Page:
How to Handle Calculations Related to fiscal year and quarter

  • Comments posted to this topic are about the item How to Handle Calculations Related to fiscal year and quarter

  • Much better to use a date dimension table that contains all relevant date info for your company. You can include columns like 'IsHoliday' or 'IsWeekend' as well as fiscal half-year, quarter, week and day and anything else that is useful to your company. Use a PK of yyyymmdd as an integer. Update the table as needed (maybe only once a year) and join it to your queries instead of calculating these things every time. Avoid errors from the get-go.

    Gerald Britton, Pluralsight courses

  • Agree 🙂

  • g.britton (7/27/2014)


    Much better to use a date dimension table that contains all relevant date info for your company. You can include columns like 'IsHoliday' or 'IsWeekend' as well as fiscal half-year, quarter, week and day and anything else that is useful to your company. Use a PK of yyyymmdd as an integer. Update the table as needed (maybe only once a year) and join it to your queries instead of calculating these things every time. Avoid errors from the get-go.

    Thanks

  • What if your period are 5-4-4?

  • As written, your code would leave out any transactions datestamped for the start time of the period:

    WHERE

    d.DateFirstIssued > fy.FYQ2

    Shouldn't the operator be >= to include the start date and time?

  • g.britton (7/27/2014)


    Much better to use a date dimension table that contains all relevant date info for your company. You can include columns like 'IsHoliday' or 'IsWeekend' as well as fiscal half-year, quarter, week and day and anything else that is useful to your company. Use a PK of yyyymmdd as an integer. Update the table as needed (maybe only once a year) and join it to your queries instead of calculating these things every time. Avoid errors from the get-go.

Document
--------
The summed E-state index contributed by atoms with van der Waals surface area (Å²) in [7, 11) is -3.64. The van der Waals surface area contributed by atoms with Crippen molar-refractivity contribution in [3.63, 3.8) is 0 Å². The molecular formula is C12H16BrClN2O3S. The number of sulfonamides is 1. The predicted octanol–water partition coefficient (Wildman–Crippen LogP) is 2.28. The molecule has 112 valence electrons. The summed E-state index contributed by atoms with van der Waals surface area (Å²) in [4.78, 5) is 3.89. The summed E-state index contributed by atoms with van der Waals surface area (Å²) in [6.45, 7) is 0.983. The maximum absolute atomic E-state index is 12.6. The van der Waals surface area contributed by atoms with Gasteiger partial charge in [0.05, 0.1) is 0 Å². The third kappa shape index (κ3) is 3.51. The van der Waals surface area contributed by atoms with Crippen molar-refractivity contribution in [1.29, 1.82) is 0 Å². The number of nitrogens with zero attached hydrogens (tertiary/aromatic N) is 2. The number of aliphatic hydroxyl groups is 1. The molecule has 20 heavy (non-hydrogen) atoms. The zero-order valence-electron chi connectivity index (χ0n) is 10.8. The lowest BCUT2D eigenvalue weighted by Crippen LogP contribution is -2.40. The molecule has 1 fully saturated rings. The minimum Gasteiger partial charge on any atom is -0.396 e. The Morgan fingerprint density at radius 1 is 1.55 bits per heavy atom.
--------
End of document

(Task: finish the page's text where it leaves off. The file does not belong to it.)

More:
Agreed but, particularly if your fiscal year was different than the calendar year, guess what kind of formulas you'd use to make such a table. 😉

    --Jeff Moden


    RBAR is pronounced "ree-bar" and is a "Modenism" for Row-By-Agonizing-Row.
    First step towards the paradigm shift of writing Set Based code:
    ________Stop thinking about what you want to do to a ROW... think, instead, of what you want to do to a COLUMN.
    "Change is inevitable... change for the better is not".

    Helpful Links:
    How to post code problems
    How to Post Performance Problems
    Create a Tally Function (fnTally)
    Intro to Tally Tables and Functions

  • sslyle-1091060 (7/28/2014)


    What if your period are 5-4-4?

    Good question and would make for a good article to exploit the ISO_Week datepart (came out with 2008) of the datetime functions. The question is, what do you want done with years that have 53 fiscal weeks in them? One company I worked at used 6-4-4, 5-4-4, 5-4-4, 5-4-4 and another used 5-4-4, 5-4-4, 5-4-4, 5-4-5.

    Of course, I've also seen some non-US companies that started their work-week on Thursdays instead of Mondays and a lot of US companies that start their work week on Sundays instead of Mondays (working for one right now), which always makes things a bit more interesting in calculating 5-4-4 quarters.

    To be honest, I think calculating things by quarter is a bit archaic now. It was done to make reporting by accountants a whole lot easier in the long gone days before computers.

    --Jeff Moden


    RBAR is pronounced "ree-bar" and is a "Modenism" for Row-By-Agonizing-Row.
    First step towards the paradigm shift of writing Set Based code:
    ________Stop thinking about what you want to do to a ROW... think, instead, of what you want to do to a COLUMN.
    "Change is inevitable... change for the better is not".

    Helpful Links:
    How to post code problems
    How to Post Performance Problems
    Create a Tally Function (fnTally)
    Intro to Tally Tables and Functions